St. Georges, Bristol
There are many songs out there that are older than I am, songs older than my house, older even than the village in which I live. Some of the oldest songs are lost, gone forever with the loss of those who last sang them, and some are still sung, having reached some form of critical mass, and will last for years to come, and finally there are some that fall between these two extremes.
These songs that still hang on by their refrains, resisting the silence, are perhaps known and sung by only a very few people or are maybe even partially lost with only a few verses still known, and these songs are a rich seam that repays investigation, reveals much of interest, plumbs deep emotions and gritty historical experience, provides reflections upon our modern world that often reveal profound takes on humanity that we’d easily have missed without the added perspective of history. They deserve to be preserved, these songs that crystallise the wisdom of elders as sung art. Excitingly, it is often these diminished, shattered and incomplete works that can be manoeuvred or cajoled into revealing things their authors and countless previous singers had never imagined.
There is a rather small coterie of artists out there who know well of these things, and who collect these jewels and sing them again. Some try to recreate them as they once were, with greater or lesser degrees of success. More interestingly perhaps, some artists dare to enhance them with new arrangements, new instrumentation that would never previously have graced their stanzas, and even daringly combine fragments from more than one song to create a sung chimera, a folk song built from folk songs, an entirely new beast that thrums with the meaning of more than one origin, its DNA a melange that may span centuries, continents and civilisations.
Such an artist is Sam Lee. At St. Georges in Bristol last night we had the privilege to experience him and his band in the perfect venue for such adventuring, such blasphemy even. They delivered to us most of – possibly all of – the new album “Old Wow”, which I heartily recommend to you for your listening pleasure, and scattered some older numbers across the set; I was particularly pleased to hear “Phoenix Island” from the “Fade In Time” album at one point, and we got an exquisite rendition of “Lovely Molly”.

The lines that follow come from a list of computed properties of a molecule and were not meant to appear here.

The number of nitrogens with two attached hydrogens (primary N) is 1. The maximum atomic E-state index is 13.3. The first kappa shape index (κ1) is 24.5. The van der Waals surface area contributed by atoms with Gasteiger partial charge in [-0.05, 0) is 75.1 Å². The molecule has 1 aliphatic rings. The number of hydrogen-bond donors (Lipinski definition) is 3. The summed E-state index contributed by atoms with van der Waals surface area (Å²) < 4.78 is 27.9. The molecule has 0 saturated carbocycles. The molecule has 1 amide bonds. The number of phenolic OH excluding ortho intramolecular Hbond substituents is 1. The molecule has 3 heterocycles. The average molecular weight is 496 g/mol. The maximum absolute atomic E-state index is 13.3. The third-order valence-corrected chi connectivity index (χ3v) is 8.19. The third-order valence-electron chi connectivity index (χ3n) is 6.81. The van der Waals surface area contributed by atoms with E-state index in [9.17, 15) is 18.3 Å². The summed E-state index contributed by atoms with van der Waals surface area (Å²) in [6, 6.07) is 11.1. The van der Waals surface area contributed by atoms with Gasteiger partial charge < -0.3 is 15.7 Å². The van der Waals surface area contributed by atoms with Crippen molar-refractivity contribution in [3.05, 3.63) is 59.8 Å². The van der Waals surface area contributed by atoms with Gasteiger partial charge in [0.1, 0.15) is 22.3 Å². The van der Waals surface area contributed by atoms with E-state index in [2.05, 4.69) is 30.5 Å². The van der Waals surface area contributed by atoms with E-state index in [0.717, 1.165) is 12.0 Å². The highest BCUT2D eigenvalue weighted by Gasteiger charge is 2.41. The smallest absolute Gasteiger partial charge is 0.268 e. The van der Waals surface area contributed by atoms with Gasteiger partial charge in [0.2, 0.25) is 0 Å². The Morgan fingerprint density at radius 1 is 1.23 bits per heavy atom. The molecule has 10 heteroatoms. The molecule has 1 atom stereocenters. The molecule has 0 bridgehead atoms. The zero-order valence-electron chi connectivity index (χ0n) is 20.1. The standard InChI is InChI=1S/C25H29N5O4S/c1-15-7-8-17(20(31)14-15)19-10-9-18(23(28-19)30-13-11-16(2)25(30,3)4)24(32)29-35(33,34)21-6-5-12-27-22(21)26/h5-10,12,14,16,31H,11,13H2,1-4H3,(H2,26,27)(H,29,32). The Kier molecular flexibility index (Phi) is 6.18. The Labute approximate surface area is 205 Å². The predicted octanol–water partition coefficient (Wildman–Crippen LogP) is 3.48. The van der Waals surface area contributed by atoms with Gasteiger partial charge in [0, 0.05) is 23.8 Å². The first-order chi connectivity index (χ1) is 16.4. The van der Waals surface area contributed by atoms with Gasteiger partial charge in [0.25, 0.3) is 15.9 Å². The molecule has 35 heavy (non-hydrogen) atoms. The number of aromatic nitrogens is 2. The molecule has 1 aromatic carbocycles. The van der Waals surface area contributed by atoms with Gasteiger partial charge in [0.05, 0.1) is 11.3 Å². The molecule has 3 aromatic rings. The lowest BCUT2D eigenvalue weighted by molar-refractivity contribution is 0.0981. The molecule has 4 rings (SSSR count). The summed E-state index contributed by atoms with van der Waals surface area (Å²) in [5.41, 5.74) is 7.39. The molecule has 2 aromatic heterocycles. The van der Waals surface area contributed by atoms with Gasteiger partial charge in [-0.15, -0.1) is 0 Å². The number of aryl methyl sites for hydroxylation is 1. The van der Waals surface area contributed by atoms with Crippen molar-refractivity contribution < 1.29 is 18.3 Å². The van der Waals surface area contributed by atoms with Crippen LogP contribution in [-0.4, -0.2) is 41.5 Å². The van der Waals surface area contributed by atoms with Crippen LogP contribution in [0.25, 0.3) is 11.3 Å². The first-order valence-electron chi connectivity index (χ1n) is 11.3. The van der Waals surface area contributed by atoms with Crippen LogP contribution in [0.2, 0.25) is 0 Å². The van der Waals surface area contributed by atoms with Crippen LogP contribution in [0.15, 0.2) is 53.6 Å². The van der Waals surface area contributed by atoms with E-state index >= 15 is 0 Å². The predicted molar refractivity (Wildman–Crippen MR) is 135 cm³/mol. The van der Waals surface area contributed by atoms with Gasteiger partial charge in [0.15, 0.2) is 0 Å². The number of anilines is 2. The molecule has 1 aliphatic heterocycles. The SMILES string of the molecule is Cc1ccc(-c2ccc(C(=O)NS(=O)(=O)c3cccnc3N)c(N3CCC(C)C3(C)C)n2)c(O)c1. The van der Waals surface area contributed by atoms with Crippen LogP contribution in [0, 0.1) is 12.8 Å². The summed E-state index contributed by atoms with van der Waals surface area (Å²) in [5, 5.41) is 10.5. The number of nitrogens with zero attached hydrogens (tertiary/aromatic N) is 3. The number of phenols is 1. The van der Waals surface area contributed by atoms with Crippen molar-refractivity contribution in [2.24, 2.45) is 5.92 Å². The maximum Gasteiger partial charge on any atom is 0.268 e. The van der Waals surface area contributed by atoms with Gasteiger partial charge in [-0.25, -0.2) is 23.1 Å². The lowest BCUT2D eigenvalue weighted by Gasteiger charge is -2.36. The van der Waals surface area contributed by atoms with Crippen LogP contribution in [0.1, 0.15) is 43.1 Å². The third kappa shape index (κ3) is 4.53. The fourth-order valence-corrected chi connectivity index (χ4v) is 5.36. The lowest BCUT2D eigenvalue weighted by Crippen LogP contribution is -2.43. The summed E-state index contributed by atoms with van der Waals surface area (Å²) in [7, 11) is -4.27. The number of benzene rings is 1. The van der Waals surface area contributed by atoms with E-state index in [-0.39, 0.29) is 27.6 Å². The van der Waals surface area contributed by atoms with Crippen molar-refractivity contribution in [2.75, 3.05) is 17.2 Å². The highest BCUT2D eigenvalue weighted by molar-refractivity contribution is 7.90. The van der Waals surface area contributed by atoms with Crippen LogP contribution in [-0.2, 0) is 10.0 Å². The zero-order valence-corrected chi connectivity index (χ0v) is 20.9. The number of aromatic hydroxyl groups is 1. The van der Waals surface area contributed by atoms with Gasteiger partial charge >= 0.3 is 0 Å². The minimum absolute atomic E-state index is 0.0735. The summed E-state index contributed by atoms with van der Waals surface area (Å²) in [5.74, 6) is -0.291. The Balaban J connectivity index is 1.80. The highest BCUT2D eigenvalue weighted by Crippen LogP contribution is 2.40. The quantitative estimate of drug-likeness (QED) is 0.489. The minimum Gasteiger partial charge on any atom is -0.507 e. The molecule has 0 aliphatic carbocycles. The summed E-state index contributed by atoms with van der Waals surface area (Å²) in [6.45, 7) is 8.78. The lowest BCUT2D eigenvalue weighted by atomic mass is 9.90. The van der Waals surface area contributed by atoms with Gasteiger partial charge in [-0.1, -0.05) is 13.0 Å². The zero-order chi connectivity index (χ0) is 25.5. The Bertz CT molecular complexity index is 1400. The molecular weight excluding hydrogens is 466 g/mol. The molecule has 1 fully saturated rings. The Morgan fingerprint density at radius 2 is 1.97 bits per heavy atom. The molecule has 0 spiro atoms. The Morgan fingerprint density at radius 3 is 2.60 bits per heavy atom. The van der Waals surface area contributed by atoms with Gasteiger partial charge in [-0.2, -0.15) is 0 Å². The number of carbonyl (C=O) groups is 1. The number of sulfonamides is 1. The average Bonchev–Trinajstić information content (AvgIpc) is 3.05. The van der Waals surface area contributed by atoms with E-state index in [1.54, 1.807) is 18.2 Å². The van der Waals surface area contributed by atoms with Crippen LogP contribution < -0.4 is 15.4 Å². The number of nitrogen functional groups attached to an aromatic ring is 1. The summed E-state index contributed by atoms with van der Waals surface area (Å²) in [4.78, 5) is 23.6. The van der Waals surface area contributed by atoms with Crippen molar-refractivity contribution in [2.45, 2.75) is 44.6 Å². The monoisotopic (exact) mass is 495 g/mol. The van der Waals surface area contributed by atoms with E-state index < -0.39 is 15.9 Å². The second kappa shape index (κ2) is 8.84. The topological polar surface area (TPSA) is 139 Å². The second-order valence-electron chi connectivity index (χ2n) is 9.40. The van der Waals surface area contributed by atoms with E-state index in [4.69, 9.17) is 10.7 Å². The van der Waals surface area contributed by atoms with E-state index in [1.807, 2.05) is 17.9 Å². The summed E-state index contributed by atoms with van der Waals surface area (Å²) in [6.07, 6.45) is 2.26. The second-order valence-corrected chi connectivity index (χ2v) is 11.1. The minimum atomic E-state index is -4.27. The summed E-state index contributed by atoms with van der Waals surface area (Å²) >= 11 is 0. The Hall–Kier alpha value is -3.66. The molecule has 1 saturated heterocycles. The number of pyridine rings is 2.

If you have yet to hear Sam’s voice, you need to set aside a little time to hear him and to let his quirky genius work its magic upon you. He has a deep, clear and idiosyncratic voice, and best of all is not afraid to use this wonderful instrument to do that manoeuvring and cajoling of lyric and meaning as he wrests new melodies from the ether for old, old, songs and parts of songs and makes them shine again. The songs, as found or expanded, merged with others or alone, may often be dressed in unfamiliar clothes, but are always boldly delivered and profoundly felt. Best of all, his band is extravagantly talented and completely engaged in the same artistic mission; to deliver these new imaginings in the guise of what I might call jazz folk of the highest order. Piano, violin, double bass and drums dance lightly or drive forcefully as required while Sam delivers the vocal in his inimitable style and dances a few Gypsy moves between verses. Two 45 minute sets flashed past in a blink.
We left on a high, entranced and delighted – the place gave them a standing ovation at the close – with a deep appreciation for the work we’d just heard.
Catch them if you can, you’ll glow afterwards. If you can’t catch them live, at least buy the albums. Your stereo will thank you, if it has any soul.
The audience likely contained most of Bristol’s folk cognoscenti, and the place was packed. For the entire duration of the performance I heard not a single muttering, no-one’s phone sounded, no one waved a phone overhead in front of us, no-one coughed and no one skuttered in late causing a fuss; you could hear the proverbial pin fall throughout. A wonderful delight shared in peaceful and respectful appreciation.
It made me think..
Perhaps a millennium of endeavour and oral history condensed into an hour and a half of unhurried, joyful and thoughtful experience sympathetically delivered by troubadours of the eternal simplicity of song.